A farming experiment underway in the South Island may determine the most environmentally and economically sound future for one of our largest industries.
The multi-million-dollar Government and iwi project will compare old-school farming methods with new ones.
The cows may soon be coming home to cleaner and greener pastures.
Ngāi Tahu and the Government have signed up to a seven-year trial of regenerative farming.
"Rotational grazing, direct drilling and diverse species are some of the core principles of regenerative farming," Ngāi Tahu farming general manager Will Burrett told Newshub.
The trial will compare the side-by-side dairy farms to assess the environmental impacts of their practices.
Burrett told Newshub: "We're using lysimeters, we're using greenhouse gas emission capturing devices up and downwind from the cows."
Wheels are already in motion, the water beneath the ground is monitored for nitrate levels from 40 different sites.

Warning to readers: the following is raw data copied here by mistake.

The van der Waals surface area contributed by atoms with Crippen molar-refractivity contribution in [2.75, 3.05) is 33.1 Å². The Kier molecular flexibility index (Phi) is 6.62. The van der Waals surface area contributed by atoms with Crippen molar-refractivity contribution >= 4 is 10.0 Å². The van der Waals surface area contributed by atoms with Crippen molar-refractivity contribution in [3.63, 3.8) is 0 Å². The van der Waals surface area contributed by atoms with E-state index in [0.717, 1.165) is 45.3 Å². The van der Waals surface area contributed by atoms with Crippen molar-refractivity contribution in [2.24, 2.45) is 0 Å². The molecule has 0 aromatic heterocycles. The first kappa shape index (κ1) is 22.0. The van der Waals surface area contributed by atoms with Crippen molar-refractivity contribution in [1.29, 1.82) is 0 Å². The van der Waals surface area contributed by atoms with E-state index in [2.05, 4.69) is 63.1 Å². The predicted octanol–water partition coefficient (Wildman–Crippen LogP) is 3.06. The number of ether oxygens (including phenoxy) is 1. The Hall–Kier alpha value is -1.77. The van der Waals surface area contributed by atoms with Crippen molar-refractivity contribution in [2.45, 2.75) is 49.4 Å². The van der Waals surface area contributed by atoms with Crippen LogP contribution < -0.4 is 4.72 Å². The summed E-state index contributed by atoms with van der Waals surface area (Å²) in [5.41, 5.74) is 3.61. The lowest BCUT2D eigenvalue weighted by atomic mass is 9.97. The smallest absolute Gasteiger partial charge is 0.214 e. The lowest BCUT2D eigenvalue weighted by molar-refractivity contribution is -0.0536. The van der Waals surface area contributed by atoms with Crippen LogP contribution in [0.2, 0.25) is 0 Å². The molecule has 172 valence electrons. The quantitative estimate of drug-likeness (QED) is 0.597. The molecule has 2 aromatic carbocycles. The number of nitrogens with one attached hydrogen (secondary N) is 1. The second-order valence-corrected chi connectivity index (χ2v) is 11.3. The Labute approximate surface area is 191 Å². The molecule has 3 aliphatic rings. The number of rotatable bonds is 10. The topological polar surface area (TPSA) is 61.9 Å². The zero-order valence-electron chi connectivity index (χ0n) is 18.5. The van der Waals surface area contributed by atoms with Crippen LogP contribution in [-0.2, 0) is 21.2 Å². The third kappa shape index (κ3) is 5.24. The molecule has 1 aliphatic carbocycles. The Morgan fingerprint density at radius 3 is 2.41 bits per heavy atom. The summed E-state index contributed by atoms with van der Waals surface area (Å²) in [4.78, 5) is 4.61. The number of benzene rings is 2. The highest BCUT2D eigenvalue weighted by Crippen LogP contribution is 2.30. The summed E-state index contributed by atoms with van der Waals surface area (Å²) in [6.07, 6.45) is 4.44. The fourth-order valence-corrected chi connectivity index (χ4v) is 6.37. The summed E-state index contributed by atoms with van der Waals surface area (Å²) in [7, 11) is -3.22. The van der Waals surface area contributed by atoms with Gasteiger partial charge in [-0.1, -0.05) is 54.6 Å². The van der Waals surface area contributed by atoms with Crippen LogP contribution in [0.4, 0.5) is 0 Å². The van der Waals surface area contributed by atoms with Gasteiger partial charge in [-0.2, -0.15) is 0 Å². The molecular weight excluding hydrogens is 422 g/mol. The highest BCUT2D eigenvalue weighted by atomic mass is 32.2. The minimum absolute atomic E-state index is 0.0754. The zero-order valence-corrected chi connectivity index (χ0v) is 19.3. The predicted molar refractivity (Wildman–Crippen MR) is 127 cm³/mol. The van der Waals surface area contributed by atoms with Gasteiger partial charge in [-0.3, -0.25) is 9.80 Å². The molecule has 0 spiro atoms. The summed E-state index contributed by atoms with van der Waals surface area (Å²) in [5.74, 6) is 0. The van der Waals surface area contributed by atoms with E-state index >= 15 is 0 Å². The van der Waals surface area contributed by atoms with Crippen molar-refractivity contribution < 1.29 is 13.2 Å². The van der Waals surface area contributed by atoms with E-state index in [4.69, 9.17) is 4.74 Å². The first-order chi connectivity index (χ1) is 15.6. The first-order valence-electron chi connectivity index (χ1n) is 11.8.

Burrett said they have already noticed a difference in nitrate levels.
"We started high 30, low 40s and we've dropped down now to 35kgs nitrate loss per hectare."
One 330-hectare farm in North Canterbury will use traditional farming, the other 286-hectare farm will trial regenerative methods.
Agriculture Minister Damien O'Connor told Newshub if this trial works it will beneficial for everyone.
"If we can follow that through into the marketplace and get the premiums for regenerative products we've seen, this is beneficial for all of New Zealand."
An $11.5 million research programme with the goal not only of economic benefits but benefits for mana whenua.
"The mana whenua aspirations that we've got to challenge our conventional system design and live up to their values of ultimate kaitiakitanga for the land," Burrett said.
Providing for the land now in the hopes it can provide a better way of farming for the future.